The man behind over a dozen “The Simpsons” characters – including Ned Flanders and Mr. Burns — spoke on campus last night about the U.S. government’s current political policies.
About 500 people attended comedian Harry Shearer’s Campbell Hall performance, which incorporated standup and film clips interspersed with segments of song into a lecture about a broad range of political issues, including some recent national security measures, the ongoing war in Iraq and the George W. Bush administration’s response to Hurricane Katrina in New Orleans.
Shearer, who is the voice of the Mr. Burns and Ned Flanders characters, integrated elements of his years of professional experience as a screenwriter, comedian, impressionist and humor novelist into his lecture, which drew laughter from the audience throughout the entire performance.
The lecture’s patriotic opening — a humorously discordant Larry King-style rendition of the National Anthem — was followed by a few songs with more satirical tones, including a country ballad mocking Bush’s coined phrase “We are addicted to oil.” During the song, Shearer questioned Bush’s choice of words to describe the U.S.’ dependency on foreign oil, noting that the president is a recovering alcoholic.
Later, when discussing his views about the United States’ entrance into the war in Iraq, Shearer emphasized his confusion as to why the U.S., which he described as a world superpower, felt so inclined to respond to threats from a bearded extremist — a line that was followed by laughter and applause.
“When a bearded man in the sandy hills of Afghanistan declares war on the most powerful country in the world, and it means we need to declare war back, that is absurd,” Shearer said.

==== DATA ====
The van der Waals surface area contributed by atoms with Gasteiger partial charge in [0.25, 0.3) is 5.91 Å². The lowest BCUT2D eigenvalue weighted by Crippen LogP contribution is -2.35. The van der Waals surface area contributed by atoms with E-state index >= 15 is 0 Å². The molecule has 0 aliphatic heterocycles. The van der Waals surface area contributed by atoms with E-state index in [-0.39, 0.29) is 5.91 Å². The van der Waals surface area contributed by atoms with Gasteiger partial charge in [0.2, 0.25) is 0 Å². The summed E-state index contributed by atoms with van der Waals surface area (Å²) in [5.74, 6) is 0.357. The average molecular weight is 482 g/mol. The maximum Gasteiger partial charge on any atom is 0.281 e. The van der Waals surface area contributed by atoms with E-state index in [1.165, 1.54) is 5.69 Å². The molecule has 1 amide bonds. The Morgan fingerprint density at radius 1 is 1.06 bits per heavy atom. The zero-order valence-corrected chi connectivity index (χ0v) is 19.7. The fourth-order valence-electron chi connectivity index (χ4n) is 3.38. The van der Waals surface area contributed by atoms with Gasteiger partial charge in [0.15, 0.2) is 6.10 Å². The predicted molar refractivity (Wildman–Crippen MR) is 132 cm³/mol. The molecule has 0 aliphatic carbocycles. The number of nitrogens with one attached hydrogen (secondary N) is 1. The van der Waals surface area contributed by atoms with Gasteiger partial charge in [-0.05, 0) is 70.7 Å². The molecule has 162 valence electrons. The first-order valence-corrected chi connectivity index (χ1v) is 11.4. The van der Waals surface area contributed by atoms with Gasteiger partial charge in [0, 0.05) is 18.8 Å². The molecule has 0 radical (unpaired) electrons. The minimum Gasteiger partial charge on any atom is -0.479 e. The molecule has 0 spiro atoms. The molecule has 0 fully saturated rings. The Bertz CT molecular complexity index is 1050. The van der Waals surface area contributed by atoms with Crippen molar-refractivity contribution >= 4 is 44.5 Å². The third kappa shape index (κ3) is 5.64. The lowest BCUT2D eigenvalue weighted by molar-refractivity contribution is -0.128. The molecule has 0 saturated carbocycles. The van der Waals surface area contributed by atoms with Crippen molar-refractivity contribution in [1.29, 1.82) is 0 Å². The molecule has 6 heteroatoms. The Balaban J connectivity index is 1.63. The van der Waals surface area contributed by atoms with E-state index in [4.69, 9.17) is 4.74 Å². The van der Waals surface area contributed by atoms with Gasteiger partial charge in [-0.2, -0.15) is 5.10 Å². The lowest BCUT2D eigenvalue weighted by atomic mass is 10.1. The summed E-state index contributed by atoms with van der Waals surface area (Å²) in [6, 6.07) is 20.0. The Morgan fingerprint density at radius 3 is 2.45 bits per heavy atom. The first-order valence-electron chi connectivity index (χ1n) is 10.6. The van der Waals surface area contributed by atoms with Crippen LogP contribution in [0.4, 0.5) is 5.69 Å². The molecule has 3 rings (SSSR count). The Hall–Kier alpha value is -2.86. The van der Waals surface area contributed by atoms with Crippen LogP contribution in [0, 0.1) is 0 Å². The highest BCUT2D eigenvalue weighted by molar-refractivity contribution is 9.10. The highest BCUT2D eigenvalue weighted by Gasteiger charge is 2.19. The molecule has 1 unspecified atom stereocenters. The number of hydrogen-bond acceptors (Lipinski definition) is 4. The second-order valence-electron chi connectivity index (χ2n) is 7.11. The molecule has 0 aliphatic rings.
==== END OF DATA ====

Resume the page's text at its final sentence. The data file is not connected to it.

Shearer also addressed his concerns with the Dept. of Homeland Security’s efforts to strengthen national security. In particular, Shearer said he was confused by the outrageously precise and complex safety regulations of our country’s airports.
“Can someone please explain how it was determined in two months by the CIA that 3 ounces of liquid is safe, but 4 ounces threatens national security?” Shearer said. “If so please come find me afterward and explain.”
He proceeded to critique the inconsistency of other measures conducted in the name of national security, telling audience members he disapproved of the recent influx of new rules and regulations created for citizens at airports and other public transportation agencies. These regulations are not for safety, Shearer said, but rather they are just “scare tactics” the government uses to worry citizens.
“It is all just a theater, designed to keep airline companies in business,” Shearer said. “And to scare the shit out of you.”
Shearer, a part-time resident of New Orleans, also focused on Hurricane Katrina, the destruction of which, according to him, can be credited to the federal government’s failure to construct proper flood-control infrastructure in New Orleans.
“People blame the wrath of the hurricane, but they were really betrayed by a shoddily built federal flood system; people need to discover what is really going on in Katrina.”
Towards the end of the performance, Shearer came on to the stage, donned a cowboy hat and sang one of his own songs in a convincing Texas twang as he stood before an image of a rippling American Flag.
“Let the flag-burners burn on the Fourth of July,” Shearer sang. “We’ll fire up some ‘taters and burn the desecrators on the Fourth of July.”